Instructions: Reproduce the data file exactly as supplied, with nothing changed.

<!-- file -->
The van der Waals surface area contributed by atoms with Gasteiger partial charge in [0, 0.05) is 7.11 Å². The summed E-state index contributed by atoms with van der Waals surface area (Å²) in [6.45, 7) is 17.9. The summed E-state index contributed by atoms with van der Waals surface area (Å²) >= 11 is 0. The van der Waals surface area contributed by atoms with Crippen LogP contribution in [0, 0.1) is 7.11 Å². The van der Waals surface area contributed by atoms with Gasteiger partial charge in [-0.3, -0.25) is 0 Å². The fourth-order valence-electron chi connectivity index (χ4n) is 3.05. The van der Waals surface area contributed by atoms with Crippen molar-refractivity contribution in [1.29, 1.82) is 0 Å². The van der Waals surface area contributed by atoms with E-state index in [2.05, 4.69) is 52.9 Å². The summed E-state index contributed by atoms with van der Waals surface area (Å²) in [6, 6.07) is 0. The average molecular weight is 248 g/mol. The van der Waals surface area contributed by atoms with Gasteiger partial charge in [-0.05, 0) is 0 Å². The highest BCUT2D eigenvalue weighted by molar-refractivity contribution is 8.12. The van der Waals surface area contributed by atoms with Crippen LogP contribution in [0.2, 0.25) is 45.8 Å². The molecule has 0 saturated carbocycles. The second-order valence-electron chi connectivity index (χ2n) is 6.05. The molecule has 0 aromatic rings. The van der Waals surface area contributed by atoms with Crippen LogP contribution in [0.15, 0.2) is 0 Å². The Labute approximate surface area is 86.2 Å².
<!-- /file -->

The van der Waals surface area contributed by atoms with Gasteiger partial charge in [0, 0.05) is 7.11 Å². The summed E-state index contributed by atoms with van der Waals surface area (Å²) in [6.45, 7) is 17.9. The summed E-state index contributed by atoms with van der Waals surface area (Å²) >= 11 is 0. The van der Waals surface area contributed by atoms with Crippen LogP contribution in [0, 0.1) is 7.11 Å². The van der Waals surface area contributed by atoms with Gasteiger partial charge in [-0.3, -0.25) is 0 Å². The fourth-order valence-electron chi connectivity index (χ4n) is 3.05. The van der Waals surface area contributed by atoms with Crippen molar-refractivity contribution in [1.29, 1.82) is 0 Å². The van der Waals surface area contributed by atoms with E-state index in [2.05, 4.69) is 52.9 Å². The summed E-state index contributed by atoms with van der Waals surface area (Å²) in [6, 6.07) is 0. The average molecular weight is 248 g/mol. The van der Waals surface area contributed by atoms with Gasteiger partial charge in [-0.05, 0) is 0 Å². The highest BCUT2D eigenvalue weighted by molar-refractivity contribution is 8.12. The van der Waals surface area contributed by atoms with Crippen LogP contribution in [0.2, 0.25) is 45.8 Å². The molecule has 0 saturated carbocycles. The second-order valence-electron chi connectivity index (χ2n) is 6.05. The molecule has 0 aromatic rings. The van der Waals surface area contributed by atoms with Crippen LogP contribution in [0.15, 0.2) is 0 Å². The Labute approximate surface area is 86.2 Å².